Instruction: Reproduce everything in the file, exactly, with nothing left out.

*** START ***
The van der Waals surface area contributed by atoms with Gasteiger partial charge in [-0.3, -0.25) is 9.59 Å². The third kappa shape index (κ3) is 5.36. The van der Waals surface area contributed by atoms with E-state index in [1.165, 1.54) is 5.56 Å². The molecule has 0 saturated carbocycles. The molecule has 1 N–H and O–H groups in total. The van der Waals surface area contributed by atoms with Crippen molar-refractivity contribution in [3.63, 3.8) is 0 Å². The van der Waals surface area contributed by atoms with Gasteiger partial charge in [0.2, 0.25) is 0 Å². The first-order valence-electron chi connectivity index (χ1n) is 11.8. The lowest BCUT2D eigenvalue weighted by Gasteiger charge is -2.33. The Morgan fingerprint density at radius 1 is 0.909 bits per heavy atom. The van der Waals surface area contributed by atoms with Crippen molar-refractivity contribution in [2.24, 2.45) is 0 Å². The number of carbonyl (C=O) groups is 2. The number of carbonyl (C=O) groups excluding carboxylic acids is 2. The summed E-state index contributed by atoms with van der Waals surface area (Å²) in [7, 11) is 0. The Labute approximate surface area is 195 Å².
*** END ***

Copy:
The van der Waals surface area contributed by atoms with Gasteiger partial charge in [-0.3, -0.25) is 9.59 Å². The third kappa shape index (κ3) is 5.36. The van der Waals surface area contributed by atoms with E-state index in [1.165, 1.54) is 5.56 Å². The molecule has 0 saturated carbocycles. The molecule has 1 N–H and O–H groups in total. The van der Waals surface area contributed by atoms with Crippen molar-refractivity contribution in [3.63, 3.8) is 0 Å². The van der Waals surface area contributed by atoms with Gasteiger partial charge in [0.2, 0.25) is 0 Å². The first-order valence-electron chi connectivity index (χ1n) is 11.8. The lowest BCUT2D eigenvalue weighted by Gasteiger charge is -2.33. The Morgan fingerprint density at radius 1 is 0.909 bits per heavy atom. The van der Waals surface area contributed by atoms with Crippen molar-refractivity contribution in [2.24, 2.45) is 0 Å². The number of carbonyl (C=O) groups is 2. The number of carbonyl (C=O) groups excluding carboxylic acids is 2. The summed E-state index contributed by atoms with van der Waals surface area (Å²) in [7, 11) is 0. The Labute approximate surface area is 195 Å².